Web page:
Vanessa Bayer’s Jacob the Bar Mitzvah Boy has been a regular character on SNL’s Weekend Update for quite some time now, so it was about time for us meet the family of everyone’s favorite awkward, overly prepared Jewish kid. Coinciding with the end of Passover, the show brought the great Billy Crystal onto the show as Jacob’s equally awkward father.
Prolific character actor James Best, most known for playing the bumbling Sheriff Rosco P. Coltrane on The Dukes of Hazzard, has passed away from complications following a battle with pneumonia. He was 88 years old.
Since The Walking Dead just ended its fifth season and it’s still one of the biggest shows in the history of television, it makes sense that SNL would pause to talk about it. After all, what good is the “Weekend Update” segment if the anchors don’t occasionally stop to talk about what’s big in popular culture? And what good is SNL if it can’t get one of the most popular actors from The Walking Dead to stop by for a minute-long cameo?
Most of the time, the SNL opening monologue is a formality and a tradition, a road bump on the way to the actual good parts of an episode. It feels like something the guest host does because he has to, not because anyone on the writing staff actually had a good idea. And that’s why last night’s monologue was such a joyous surprise: it was not only the best monologue of the season, but the best sketch of the whole night.
It has been a regular joke for a few years now that any struggling franchise just needs to bring Dwayne Johnson into the fold if it wants to regain relevance, but thanks to SNL, we now know that he is very aware of the joke. While guest hosting the world’s most famous live sketch comedy show, Johnson devoted his entire monologue to crooning a song about how he’s “franchise viagra.”
The Late Late Show With James Corden made its grand debut last night, with seemingly every celebrity in existence popping up to say hello. But for his first official guest, Corden snagged everyone’s favorite actor: the one and only Tom Hanks. More importantly, he got Tom Hanks to get really silly and there are few things better than Hanks throwing caution to the wind and embracing his inner comedian. In this case, he got the two-time Oscar winner to re-enact all of his movies in less than eight minutes.
It’s an SNL sketch premise so silly that it feels like it belongs in the early ’90s, not 2015. Taking place in the distant future, the scene asks us to believe that chickens have evolved to be more intelligent than humans and that a chicken could command a spaceship of human beings and, most importantly, that a crew member played by guest host Chris Hemsworth would fall in love with the chicken.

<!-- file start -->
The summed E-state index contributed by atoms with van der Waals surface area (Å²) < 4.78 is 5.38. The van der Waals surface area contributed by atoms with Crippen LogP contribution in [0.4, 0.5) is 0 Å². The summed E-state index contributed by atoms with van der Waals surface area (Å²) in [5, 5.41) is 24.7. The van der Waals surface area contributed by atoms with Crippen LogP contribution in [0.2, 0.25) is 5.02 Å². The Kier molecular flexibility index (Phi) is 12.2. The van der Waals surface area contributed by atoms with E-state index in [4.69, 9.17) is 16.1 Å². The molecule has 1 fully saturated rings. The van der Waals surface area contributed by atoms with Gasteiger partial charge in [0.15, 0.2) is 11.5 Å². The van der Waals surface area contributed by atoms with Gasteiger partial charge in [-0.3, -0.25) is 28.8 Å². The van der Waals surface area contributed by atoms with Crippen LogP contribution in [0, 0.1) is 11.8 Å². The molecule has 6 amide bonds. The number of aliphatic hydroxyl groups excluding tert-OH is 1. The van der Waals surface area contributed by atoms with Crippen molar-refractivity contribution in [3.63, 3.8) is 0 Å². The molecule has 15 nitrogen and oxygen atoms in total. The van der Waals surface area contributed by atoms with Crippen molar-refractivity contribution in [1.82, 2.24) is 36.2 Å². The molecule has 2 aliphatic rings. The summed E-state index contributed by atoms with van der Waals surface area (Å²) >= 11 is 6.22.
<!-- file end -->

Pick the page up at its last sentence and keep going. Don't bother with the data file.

When he passed away last week at the age of 83, Leonard Nimoy was mourned by actors, artists, politicians, scientists, engineers, astronauts and even the President of the United States. That should tell you something. Few characters have had such a seismic impact on popular culture as Star Trek’s Spock and countless people all over the world felt like they had lost a friend. Amidst the countless tributes, there is now one that stands out: a brief but powerful remembrance from Zachary Quinto, who picked up the Spock mantle in 2009’s Star Trek and its sequel, Star Trek Into Darkness.
We knew going in that the SNL 40th anniversary special would be chock-full of just about every famous person who has ever walked within spitting distance of 30 Rockefeller Plaza and the opening monologue was quick to make use of this genuinely insane temporary cast of stars. Things got started on the right foot when the always-welcome Steve Martin took the stage ... but then he was joined by Tom Hanks. And then things got really crazy.
‘Breaking Bad’ may be completely, definitively over, but that doesn’t mean Walter White is ready to leave popular culture alone. Oh, no. As long as Bryan Cranston is alive and as lone as insurance companies are prepared to back dump trucks full of cash up this house, we’ll get to see America’s favorite meth dealer pop up every so often. So while it’s weird to se Cranston play Heisenberg one more time in an Esurance commercial, it’s not that surprising.
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